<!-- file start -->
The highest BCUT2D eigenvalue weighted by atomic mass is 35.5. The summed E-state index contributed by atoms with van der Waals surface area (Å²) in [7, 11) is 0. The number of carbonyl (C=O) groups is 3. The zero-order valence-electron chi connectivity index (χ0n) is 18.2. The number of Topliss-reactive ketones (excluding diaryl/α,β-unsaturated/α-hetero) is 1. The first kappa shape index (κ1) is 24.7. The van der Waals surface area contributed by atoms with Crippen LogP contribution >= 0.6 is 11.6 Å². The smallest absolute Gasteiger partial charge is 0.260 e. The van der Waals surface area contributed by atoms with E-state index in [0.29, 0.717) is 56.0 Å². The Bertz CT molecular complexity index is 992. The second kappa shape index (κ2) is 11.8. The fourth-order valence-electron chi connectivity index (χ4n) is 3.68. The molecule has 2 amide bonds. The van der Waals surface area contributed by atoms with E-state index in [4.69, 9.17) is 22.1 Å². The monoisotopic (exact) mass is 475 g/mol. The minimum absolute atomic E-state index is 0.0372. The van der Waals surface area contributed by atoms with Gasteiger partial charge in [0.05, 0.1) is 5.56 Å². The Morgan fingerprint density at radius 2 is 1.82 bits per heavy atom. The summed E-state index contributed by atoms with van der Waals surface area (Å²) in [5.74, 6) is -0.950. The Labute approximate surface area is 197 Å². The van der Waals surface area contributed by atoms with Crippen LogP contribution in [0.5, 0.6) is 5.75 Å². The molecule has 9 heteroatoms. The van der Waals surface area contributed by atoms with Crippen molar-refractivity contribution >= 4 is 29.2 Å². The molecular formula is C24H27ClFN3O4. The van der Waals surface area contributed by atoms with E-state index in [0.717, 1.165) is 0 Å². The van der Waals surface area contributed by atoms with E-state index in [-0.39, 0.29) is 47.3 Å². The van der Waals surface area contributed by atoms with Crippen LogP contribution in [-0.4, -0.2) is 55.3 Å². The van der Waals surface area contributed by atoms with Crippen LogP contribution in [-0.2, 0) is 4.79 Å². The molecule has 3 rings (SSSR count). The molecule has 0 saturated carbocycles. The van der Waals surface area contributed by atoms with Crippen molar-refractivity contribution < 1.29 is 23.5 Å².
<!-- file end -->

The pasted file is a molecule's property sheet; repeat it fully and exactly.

The highest BCUT2D eigenvalue weighted by atomic mass is 35.5. The summed E-state index contributed by atoms with van der Waals surface area (Å²) in [7, 11) is 0. The number of carbonyl (C=O) groups is 3. The zero-order valence-electron chi connectivity index (χ0n) is 18.2. The number of Topliss-reactive ketones (excluding diaryl/α,β-unsaturated/α-hetero) is 1. The first kappa shape index (κ1) is 24.7. The van der Waals surface area contributed by atoms with Crippen LogP contribution >= 0.6 is 11.6 Å². The smallest absolute Gasteiger partial charge is 0.260 e. The van der Waals surface area contributed by atoms with E-state index in [0.29, 0.717) is 56.0 Å². The Bertz CT molecular complexity index is 992. The second kappa shape index (κ2) is 11.8. The fourth-order valence-electron chi connectivity index (χ4n) is 3.68. The molecule has 2 amide bonds. The van der Waals surface area contributed by atoms with E-state index in [4.69, 9.17) is 22.1 Å². The monoisotopic (exact) mass is 475 g/mol. The minimum absolute atomic E-state index is 0.0372. The van der Waals surface area contributed by atoms with Gasteiger partial charge in [0.05, 0.1) is 5.56 Å². The Morgan fingerprint density at radius 2 is 1.82 bits per heavy atom. The summed E-state index contributed by atoms with van der Waals surface area (Å²) in [5.74, 6) is -0.950. The Labute approximate surface area is 197 Å². The van der Waals surface area contributed by atoms with Crippen LogP contribution in [0.5, 0.6) is 5.75 Å². The molecule has 9 heteroatoms. The van der Waals surface area contributed by atoms with Crippen molar-refractivity contribution >= 4 is 29.2 Å². The molecular formula is C24H27ClFN3O4. The van der Waals surface area contributed by atoms with E-state index in [0.717, 1.165) is 0 Å². The van der Waals surface area contributed by atoms with E-state index in [-0.39, 0.29) is 47.3 Å². The van der Waals surface area contributed by atoms with Crippen LogP contribution in [-0.4, -0.2) is 55.3 Å². The van der Waals surface area contributed by atoms with Crippen LogP contribution in [-0.2, 0) is 4.79 Å². The molecule has 3 rings (SSSR count). The molecule has 0 saturated carbocycles. The van der Waals surface area contributed by atoms with Crippen molar-refractivity contribution < 1.29 is 23.5 Å².